"Being related to that Joyce was a major issue in my fathers time. My grandmother, May Joyce, always said the family should not deny the relationship we just shouldnt boast about it," said Monaghan, who is administrator of the James Joyce Center, a central Dublin town house that opened 17 years ago to promote appreciation of the writers life and works.

The first "Bloomsday" celebrations in Dublin werent observed until June 16, 1954, when a handful of writers and poets piled into two horsedrawn carriages to sample several pubs connected to Blooms fictional odyssey.

Fifty years later, "Bloomsday" now attracts literary tourists from all over the world.

The challenge has been to broaden Joyces appeal beyond the Joycean elite, who don Edwardian bowlers and bonnets only to be mocked by snide Dublin onlookers as "the prats in hats."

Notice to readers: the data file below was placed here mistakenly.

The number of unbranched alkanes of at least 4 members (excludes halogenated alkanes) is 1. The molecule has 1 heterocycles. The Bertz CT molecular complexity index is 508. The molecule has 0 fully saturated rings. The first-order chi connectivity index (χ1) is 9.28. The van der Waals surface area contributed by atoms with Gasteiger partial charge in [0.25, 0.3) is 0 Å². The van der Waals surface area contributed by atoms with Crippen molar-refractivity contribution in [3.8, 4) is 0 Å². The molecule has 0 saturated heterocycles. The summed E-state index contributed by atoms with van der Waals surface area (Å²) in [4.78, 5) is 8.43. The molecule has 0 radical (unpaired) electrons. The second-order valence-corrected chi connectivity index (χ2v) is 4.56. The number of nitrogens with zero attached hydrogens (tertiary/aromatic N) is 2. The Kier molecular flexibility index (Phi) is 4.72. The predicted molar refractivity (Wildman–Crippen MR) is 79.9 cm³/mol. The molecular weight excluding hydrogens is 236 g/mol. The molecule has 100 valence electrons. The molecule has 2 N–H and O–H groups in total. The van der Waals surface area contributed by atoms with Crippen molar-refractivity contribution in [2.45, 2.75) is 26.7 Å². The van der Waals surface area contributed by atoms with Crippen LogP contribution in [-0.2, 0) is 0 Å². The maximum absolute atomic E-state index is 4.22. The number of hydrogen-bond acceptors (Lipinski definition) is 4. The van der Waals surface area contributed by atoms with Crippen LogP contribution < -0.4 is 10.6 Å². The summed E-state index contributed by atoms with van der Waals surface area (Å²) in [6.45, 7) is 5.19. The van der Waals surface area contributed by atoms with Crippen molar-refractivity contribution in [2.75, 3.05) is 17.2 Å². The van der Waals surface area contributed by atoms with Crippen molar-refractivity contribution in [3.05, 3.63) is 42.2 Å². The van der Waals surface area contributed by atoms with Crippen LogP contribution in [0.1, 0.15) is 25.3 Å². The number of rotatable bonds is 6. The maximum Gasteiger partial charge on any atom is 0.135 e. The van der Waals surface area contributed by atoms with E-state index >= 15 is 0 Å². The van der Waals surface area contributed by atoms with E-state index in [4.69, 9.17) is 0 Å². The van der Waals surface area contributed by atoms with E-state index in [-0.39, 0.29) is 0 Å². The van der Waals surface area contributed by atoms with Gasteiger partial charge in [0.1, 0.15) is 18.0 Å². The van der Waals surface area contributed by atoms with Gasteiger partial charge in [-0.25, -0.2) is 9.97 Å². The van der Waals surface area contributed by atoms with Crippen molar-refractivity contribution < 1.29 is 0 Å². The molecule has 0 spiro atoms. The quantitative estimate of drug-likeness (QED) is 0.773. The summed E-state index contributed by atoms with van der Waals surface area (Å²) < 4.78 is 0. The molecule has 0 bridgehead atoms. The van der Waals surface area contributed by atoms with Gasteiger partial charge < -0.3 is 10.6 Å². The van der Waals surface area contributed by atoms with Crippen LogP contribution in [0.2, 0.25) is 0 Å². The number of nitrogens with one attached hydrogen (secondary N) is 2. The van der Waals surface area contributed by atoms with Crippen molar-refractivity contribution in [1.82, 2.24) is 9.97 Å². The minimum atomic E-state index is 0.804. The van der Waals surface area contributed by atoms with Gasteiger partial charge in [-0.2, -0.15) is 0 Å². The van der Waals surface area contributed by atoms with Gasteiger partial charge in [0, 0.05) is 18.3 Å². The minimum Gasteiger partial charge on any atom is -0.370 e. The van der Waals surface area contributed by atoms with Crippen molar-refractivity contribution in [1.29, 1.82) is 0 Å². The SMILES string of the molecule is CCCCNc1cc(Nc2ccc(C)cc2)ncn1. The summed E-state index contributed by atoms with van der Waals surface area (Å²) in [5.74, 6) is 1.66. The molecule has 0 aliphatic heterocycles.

The Joyce center is mounting its own traditional Bloomsday breakfast Wednesday, featuring readings from the book. …

The rest of this article is only available to active members of Questia

Already a member? Log in now.

Notes for this article

Add a new note
If you are trying to select text to create highlights or citations, remember that you must now click or tap on the first word, and then click or tap on the last word.
One moment ...
Default project is now your active project.
Project items
Notes
Cite this article

Cited article

Style
Citations are available only to our active members.
Buy instant access to cite pages or passages in MLA 8, MLA 7, APA and Chicago citation styles.

(Einhorn, 1992, p. 25)

(Einhorn 25)

(Einhorn 25)

1. Lois J. Einhorn, Abraham Lincoln, the Orator: Penetrating the Lincoln Legend (Westport, CT: Greenwood Press, 1992), 25, http://www.questia.com/read/27419298.

Note: primary sources have slightly different requirements for citation. Please see these guidelines for more information.

Cited article

Dubliners Celebrate James Joyce 100 Years after He Wrote 'Ulysses'
Settings

Settings

Typeface
Text size Smaller Larger Reset View mode
Search within

Search within this article

Look up

Look up a word

  • Dictionary
  • Thesaurus
Please submit a word or phrase above.
Print this page